“The team we have this year, there are no real superstars so we need four lines that can play, six defensemen and two goalies to make this work. We said at the beginning, if you’re on this team, you’re going to get a chance to play on the power play or penalty kill. If you can’t, you can’t be on our team.
“We actually cut some kids who were probably in our top 12, but they weren’t going to excel in one of those two things, so we just let them go.
“We haven’t matched lines once this year. Even when I coached junior, I would pride myself that every kid would play at least two shifts a period, regardless. For me, a big thing is selling kids on a role, if you sell them, you’ve got them. Bottom line is everyone on the game card knows what their role is for that night.
“My assistant coach, Stacey Rayan, played in this tournament and I knew he had success, but we hadn’t really talked about it and I was doing some research and realized Stacey was the leading scorer of the tournament and had been to the final.
“So, I said to him “I’ve never won this tournament, tell me about it” and he said “our team was pretty similar to the team we have now. We just played hockey, we didn’t know we weren’t supposed to be that good, we just played.”
How do you help your players adjust to that role and how do you challenge them to take on that responsibility?
“About three or four games ago our PP was getting a little lazy and so we created a third PP line, four defensemen and one forward, with no business to be on the power play, but you feel really good as a coach when you do that and they produce.
“The PP3 unit went out and scored two goals. So, some kids are asking to move up to one of the other units and I said absolutely not. The reason you’re on PP3 and PK is because that’s where you can help our team. The moment you think you are better than you are, you’re not helping the team anymore.
“It’s funny to see some guys who pout a little bit, but deep down they’re happier than hell to see those other guys score.”
How have you learned and developed yourself as a coach over these years and different levels?
“I was probably far too intense when I was younger. You’re just trying to provide every possible angle to be the best, especially in practice, but if it doesn’t fit for you, don’t do it. I’ve had one of my 20-year-olds come back and say to me “It’s great that we are doing these drills every day, but half the players can’t do them, and it makes no sense why we are doing them.” That was a huge learning lesson.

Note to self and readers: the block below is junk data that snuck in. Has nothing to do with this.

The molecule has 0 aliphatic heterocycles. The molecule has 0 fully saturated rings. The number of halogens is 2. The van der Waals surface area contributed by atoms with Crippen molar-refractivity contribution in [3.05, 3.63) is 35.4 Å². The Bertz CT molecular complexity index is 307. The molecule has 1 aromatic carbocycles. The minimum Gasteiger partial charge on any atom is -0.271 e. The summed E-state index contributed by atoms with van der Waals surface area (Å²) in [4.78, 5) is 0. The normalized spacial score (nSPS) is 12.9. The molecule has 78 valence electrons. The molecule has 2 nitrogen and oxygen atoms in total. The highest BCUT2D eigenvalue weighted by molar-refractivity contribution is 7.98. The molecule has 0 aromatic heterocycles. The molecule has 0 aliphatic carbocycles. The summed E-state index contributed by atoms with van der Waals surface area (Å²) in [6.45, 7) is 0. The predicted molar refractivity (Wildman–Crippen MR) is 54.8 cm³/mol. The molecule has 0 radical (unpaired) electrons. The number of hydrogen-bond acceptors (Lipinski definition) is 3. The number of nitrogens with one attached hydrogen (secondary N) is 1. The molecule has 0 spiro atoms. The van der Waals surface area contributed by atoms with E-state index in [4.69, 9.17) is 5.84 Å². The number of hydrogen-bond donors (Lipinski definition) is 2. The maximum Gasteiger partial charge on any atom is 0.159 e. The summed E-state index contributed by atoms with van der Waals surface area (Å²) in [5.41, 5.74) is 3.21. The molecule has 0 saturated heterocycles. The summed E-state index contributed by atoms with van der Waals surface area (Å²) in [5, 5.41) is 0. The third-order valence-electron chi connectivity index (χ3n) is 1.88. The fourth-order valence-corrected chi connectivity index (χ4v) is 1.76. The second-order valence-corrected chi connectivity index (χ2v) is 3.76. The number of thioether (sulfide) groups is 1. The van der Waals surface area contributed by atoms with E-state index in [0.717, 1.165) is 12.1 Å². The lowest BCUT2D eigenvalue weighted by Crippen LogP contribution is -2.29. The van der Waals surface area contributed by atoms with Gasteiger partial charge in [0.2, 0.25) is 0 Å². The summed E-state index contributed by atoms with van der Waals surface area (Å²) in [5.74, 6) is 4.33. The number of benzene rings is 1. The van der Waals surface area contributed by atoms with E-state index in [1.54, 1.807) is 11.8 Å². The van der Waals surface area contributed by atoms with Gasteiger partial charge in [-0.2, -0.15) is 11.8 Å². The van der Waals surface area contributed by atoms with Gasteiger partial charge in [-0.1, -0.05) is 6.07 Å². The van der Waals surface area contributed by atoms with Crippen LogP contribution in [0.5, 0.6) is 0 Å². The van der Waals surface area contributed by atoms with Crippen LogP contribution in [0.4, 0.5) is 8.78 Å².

“I remember having three VHS machines going after every game and had a tape for each player because I thought they needed to see it and would be there for hours and now it’s so much easier of course, but you communicate through your phone.
“The biggest learning curve for me has been how to communicate with kids. You’ve got to get to know them inside and outside, what makes them tick. They have to know you care. In the old days it was very different, I didn’t talk to the coach at all, but now it’s constant.”
Teaching has obviously been a big part of who you are outside and inside the rink. How have those two areas of your life worked together?
“I’m now in HR with the school board and I know through COVID, for me, the bottom line is, if I didn’t have coaching, life would suck. That’s my classroom. That’s my chance to interact with kids. No one is in this to get rich, everyone is doing it for the right reasons. And at home too. Family is always important, if you don’t have the family support it never works. You try to balance it all and bring out the best in everyone. I have a very supportive wife who knew hockey was in the blood.
“For me now, I sit back and watch other games and I love watching the bench, seeing how that coach manages it, watching them to see who is losing their mind or who is having fun and that’s how it is for me, it’s more fun coaching than worrying about the wins and losses and stressing over that.
“It’s just something I love doing.”